A higher Bubble Factor indicates a worse risk-reward ratio on chips invested. The higher your Bubble Factor, the more disastrous it would be to lose. As a result, the higher it is, the tighter you should play. As the name suggests, most of the time it would be catastrophic to get your money in bad on the bubble of a tournament. What you lose, in real money terms, massively outweighs what you gain if you find yourself all-in for your tournament life on the bubble or at a final table.
Bubble Factor is a relative measure, however. If you are the 2nd chip leader, your Bubble Factor is low against all the other players, but if you take on the overall chip leader it is extremely high. Busting to the chip leader is a disaster when you could otherwise bully all the medium stacks and coast to a big payout. Middle stack vs. middle stack is a very high Bubble Factor spot, as is short stack vs. short stack. However, big vs. short stack tends to play closer to ChipEV. The big stack can play loose because they have very little to lose. The short stack must make a move soon, so they are better off making it against the player who will call them the widest (especially as the other stacks will avoid playing a 3-way pot with the big stack).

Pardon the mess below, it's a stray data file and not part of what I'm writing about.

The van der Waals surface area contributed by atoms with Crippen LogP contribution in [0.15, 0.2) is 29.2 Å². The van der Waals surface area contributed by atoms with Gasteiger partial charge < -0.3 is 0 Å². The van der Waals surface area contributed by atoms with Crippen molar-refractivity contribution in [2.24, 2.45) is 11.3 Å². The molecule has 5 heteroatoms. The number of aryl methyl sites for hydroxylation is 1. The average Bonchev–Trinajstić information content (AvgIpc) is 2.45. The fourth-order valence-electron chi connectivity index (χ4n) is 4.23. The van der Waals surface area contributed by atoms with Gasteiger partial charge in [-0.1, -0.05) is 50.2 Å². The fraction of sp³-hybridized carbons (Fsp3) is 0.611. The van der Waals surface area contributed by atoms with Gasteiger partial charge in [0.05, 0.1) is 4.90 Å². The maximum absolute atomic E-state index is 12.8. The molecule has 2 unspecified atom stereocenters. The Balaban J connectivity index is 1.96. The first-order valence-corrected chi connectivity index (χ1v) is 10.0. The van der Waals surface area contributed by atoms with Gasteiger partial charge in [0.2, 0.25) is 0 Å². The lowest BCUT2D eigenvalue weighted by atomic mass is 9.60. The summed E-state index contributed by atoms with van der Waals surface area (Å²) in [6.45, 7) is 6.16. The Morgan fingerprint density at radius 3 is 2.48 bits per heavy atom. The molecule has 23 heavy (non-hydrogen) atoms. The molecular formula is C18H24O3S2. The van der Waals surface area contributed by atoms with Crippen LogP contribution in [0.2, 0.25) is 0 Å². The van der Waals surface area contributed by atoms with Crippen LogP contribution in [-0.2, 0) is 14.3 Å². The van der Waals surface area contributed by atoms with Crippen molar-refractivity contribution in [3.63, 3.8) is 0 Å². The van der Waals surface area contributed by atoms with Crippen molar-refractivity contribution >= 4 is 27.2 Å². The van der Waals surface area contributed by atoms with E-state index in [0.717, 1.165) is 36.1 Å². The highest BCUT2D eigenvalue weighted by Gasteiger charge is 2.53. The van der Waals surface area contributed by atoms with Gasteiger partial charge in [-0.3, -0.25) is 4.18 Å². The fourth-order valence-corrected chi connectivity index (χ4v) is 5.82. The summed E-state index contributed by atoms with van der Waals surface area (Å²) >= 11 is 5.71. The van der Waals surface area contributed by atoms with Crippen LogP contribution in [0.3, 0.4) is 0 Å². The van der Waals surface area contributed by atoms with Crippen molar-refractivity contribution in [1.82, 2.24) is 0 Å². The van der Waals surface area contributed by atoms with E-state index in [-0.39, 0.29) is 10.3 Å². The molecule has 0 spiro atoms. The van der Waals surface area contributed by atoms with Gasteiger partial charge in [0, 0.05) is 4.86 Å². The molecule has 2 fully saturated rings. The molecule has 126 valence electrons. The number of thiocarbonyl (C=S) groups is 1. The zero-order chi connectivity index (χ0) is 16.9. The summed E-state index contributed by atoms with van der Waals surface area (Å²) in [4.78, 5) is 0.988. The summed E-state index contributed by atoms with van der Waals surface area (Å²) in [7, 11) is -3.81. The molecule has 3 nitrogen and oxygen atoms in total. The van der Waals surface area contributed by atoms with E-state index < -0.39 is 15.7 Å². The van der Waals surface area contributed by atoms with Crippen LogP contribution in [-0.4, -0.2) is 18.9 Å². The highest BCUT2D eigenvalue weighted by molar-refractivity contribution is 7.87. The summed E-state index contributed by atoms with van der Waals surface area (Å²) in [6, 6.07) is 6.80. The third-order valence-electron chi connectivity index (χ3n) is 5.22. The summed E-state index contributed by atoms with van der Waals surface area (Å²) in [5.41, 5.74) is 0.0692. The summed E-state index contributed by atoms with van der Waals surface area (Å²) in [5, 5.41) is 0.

Now that we have skimmed over Bubble Factor, how does this apply in postflop ICM spots?
The answer is that covering players get to be more aggressive postflop. If you play bubble/final table chip leader vs big/middle stack pots the same way you would a ChipEV spot, you are torching money. Big stacks can bet more often, even when out of position. They can be more aggressive even when the other player has range and nutted advantage. It is not uncommon to see the bigger stack donk lead on flops that clearly favor the other player because the shorter-stacked player must play so much more cautiously.
You don’t have to be one of the outright leaders, you just have to be the covering player. The 2nd shortest stack gets to be more aggressive against the shortest stack at the table, just as the big stack gets to be aggressive with medium stacks, and so on.
However, it is important to note that the degree to which you cover the other player determines how aggressive you can be. If you have three times as many chips as your opponent, you can take some really loose lines, if you have 40 big blinds and they have 36 big blinds, you both have to play carefully because neither of you wants to lose an all-in pot.
Big stack vs. second biggest stack
Let’s look at an example to illustrate what we are talking about. In this example, we have a player with 40 big blinds open on the BTN and get called by the BB with 70 big blinds. The flop is A♣8♦3♠. We are at a final table with stacks and potential payouts as follows:
The preflop ICM calculations
The preflop ICM calculations